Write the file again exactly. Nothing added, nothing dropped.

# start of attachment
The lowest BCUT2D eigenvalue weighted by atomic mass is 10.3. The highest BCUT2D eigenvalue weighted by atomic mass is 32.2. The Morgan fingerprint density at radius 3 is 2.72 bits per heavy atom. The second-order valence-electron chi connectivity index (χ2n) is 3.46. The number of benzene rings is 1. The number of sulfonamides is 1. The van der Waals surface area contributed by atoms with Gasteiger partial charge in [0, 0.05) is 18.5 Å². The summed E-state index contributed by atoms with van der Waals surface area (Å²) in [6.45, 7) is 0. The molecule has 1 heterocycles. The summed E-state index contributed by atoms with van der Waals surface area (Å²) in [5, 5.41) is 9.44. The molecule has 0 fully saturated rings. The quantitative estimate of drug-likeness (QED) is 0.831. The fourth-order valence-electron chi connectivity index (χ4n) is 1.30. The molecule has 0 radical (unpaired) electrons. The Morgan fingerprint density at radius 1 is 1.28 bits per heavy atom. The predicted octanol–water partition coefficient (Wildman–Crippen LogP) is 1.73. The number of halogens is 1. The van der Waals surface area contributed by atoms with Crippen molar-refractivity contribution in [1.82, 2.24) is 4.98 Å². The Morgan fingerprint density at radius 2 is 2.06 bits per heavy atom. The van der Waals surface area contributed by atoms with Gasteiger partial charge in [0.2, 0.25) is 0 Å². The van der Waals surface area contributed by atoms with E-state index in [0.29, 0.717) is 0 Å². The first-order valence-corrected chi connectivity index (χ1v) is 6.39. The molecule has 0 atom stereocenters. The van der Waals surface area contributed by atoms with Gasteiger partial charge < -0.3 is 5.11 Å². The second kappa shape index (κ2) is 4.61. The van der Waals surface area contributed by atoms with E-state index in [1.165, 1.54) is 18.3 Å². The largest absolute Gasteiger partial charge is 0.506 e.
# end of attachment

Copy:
The lowest BCUT2D eigenvalue weighted by atomic mass is 10.3. The highest BCUT2D eigenvalue weighted by atomic mass is 32.2. The Morgan fingerprint density at radius 3 is 2.72 bits per heavy atom. The second-order valence-electron chi connectivity index (χ2n) is 3.46. The number of benzene rings is 1. The number of sulfonamides is 1. The van der Waals surface area contributed by atoms with Gasteiger partial charge in [0, 0.05) is 18.5 Å². The summed E-state index contributed by atoms with van der Waals surface area (Å²) in [6.45, 7) is 0. The molecule has 1 heterocycles. The summed E-state index contributed by atoms with van der Waals surface area (Å²) in [5, 5.41) is 9.44. The molecule has 0 fully saturated rings. The quantitative estimate of drug-likeness (QED) is 0.831. The fourth-order valence-electron chi connectivity index (χ4n) is 1.30. The molecule has 0 radical (unpaired) electrons. The Morgan fingerprint density at radius 1 is 1.28 bits per heavy atom. The predicted octanol–water partition coefficient (Wildman–Crippen LogP) is 1.73. The number of halogens is 1. The van der Waals surface area contributed by atoms with Crippen molar-refractivity contribution in [1.82, 2.24) is 4.98 Å². The Morgan fingerprint density at radius 2 is 2.06 bits per heavy atom. The van der Waals surface area contributed by atoms with Gasteiger partial charge in [0.2, 0.25) is 0 Å². The van der Waals surface area contributed by atoms with E-state index in [0.29, 0.717) is 0 Å². The first-order valence-corrected chi connectivity index (χ1v) is 6.39. The molecule has 0 atom stereocenters. The van der Waals surface area contributed by atoms with Gasteiger partial charge < -0.3 is 5.11 Å². The second kappa shape index (κ2) is 4.61. The van der Waals surface area contributed by atoms with E-state index in [1.165, 1.54) is 18.3 Å². The largest absolute Gasteiger partial charge is 0.506 e.